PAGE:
Of Mice & Men (and dogs!): Vaccines for cancer? (Proceedings) - Veterinary Healthcare
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Of Mice & Men (and dogs!): Vaccines for cancer? (Proceedings)


CVC IN KANSAS CITY PROCEEDINGS


Canine malignant melanoma (CMM) of the oral cavity, nail bed, foot pad and mucocutaneous junction is a spontaneously occurring, highly aggressive and frequently metastatic neoplasm. CMM is a relatively common diagnosis representing ~ 4% of all canine tumors and it is the most common oral tumor in the dog. CMM and advanced human melanoma (HM) are diseases that are initially treated with aggressive local therapies including surgery and/or fractionated radiation therapy; however, systemic metastatic disease is a common sequela. Based on these similarities, CMM appears to be a good clinical model for evaluating new treatments for advanced HM.

Canine patients with advanced disease (WHO stage II, III or IV) have a reported median survival time of 1-5 months with standardized therapies. A combination of hypo-fractionated radiation therapy and chemotherapy have a reported median survival time of one year in stage I oral CMM. Human patients with deep AJCC stage II or stage III disease (locally advanced or regional lymph node involvement) have at least a 50% chance of recurrence after surgical resection; patients with stage IV melanoma (distant metastases) have a median survival of less than ten months and most of these patients eventually die of melanoma. Standard systemic therapy is dacarbazine chemotherapy in HM, and carboplatin chemotherapy in CMM. Unfortunately, response rates to chemotherapy in humans or dogs with advanced melanoma range from 8-28% with little evidence that treatment improves survival. It is easily evident that new approaches to this disease are desperately needed and multiple methodologies have been reported to date.

Active immunotherapy in the form of vaccines represents one potential therapeutic strategy for melanoma. The advent of DNA vaccination circumvents some of the previously encountered hurdles in vaccine development. DNA is relatively inexpensive and simple to purify in large quantity. The antigen of interest is cloned into a bacterial expression plasmid with a constitutively active promoter. The plasmid is introduced into the skin or muscle with an intradermal or intramuscular injection. Once in the skin or muscle, professional antigen presenting cells, particularly dendritic cells, are able to present the transcribed and translated antigen in the proper context of major histocompatibility complex and costimulatory molecules. The bacterial and plasmid DNA itself contains immunostimulatory sequences that may act as a potent immunological adjuvant in the immune response. In clinical trials for infectious disease, DNA immunization has been shown to be safe and effective in inducing immune responses to malaria and human immunodeficiency virus. Although DNA vaccines have induced immune responses to viral proteins, vaccinating against tissue specific self-proteins on cancer cells is clearly a more difficult problem. One way to induce immunity against a tissue specific differentiation antigen on cancer cells is to vaccinate with xenogeneic antigen or DNA that is homologous to the cancer antigen. It has been shown that vaccination of mice with DNA encoding cancer differentiation antigens is ineffective when self-DNA is used, but tumor immunity can be induced by orthologous DNA from another species.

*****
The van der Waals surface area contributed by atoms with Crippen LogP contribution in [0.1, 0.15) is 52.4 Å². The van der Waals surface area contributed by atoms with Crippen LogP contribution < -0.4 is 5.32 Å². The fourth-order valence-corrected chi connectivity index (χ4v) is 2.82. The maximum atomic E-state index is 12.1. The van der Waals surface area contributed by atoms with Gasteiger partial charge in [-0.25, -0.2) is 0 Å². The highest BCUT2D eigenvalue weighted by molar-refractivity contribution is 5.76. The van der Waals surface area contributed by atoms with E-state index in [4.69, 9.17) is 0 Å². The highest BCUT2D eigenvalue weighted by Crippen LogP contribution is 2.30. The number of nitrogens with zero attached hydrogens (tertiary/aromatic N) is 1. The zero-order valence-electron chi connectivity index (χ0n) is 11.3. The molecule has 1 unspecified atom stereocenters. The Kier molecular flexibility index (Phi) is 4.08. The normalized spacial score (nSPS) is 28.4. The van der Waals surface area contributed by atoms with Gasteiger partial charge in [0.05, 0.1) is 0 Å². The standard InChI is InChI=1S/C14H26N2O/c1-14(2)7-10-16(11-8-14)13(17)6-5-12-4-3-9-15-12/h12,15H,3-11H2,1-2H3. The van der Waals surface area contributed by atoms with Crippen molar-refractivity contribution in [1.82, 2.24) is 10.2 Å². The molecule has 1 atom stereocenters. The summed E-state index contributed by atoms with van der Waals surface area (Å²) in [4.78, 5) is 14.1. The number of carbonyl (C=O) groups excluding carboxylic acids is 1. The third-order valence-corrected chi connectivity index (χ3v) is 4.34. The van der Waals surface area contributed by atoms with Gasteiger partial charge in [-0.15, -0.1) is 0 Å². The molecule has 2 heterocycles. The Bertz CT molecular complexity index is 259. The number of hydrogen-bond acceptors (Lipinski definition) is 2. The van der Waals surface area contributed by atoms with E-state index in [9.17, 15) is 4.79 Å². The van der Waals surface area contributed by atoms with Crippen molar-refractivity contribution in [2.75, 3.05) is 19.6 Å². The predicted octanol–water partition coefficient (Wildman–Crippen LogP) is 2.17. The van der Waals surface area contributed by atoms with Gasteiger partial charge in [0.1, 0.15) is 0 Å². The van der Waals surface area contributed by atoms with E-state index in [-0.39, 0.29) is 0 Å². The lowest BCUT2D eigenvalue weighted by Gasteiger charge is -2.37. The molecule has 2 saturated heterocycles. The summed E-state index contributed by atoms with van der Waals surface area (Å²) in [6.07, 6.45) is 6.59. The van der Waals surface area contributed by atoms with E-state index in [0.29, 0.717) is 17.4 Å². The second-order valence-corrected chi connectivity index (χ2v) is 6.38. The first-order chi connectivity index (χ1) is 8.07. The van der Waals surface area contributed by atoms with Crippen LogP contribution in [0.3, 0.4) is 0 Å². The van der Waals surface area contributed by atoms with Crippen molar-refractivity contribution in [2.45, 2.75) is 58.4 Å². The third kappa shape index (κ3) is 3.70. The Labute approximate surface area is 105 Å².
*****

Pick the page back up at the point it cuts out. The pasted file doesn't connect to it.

We have chosen to target defined melanoma differentiation antigens of the tyrosinase family. Tyrosinase is a melanosomal glycoprotein, essential in melanin synthesis. The full length human tyrosinase gene was shown to consist of five exons and was localized to chromosome 11q14-q21. Immunization with xenogeneic human DNA encoding tyrosinase family proteins induced antibodies and cytotoxic T cells against syngeneic �6 melanoma cells in C57BL/6 mice, but immunization with mouse tyrosinase-related DNA did not induce detectable immunity. In particular, xenogeneic DNA vaccination induced tumor protection from syngeneic melanoma challenge and autoimmune hypopigmentation. Thus, xenogeneic DNA vaccination could break tolerance against a self tumor differentiation antigen, inducing antibody, T-cell and anti-tumor responses.


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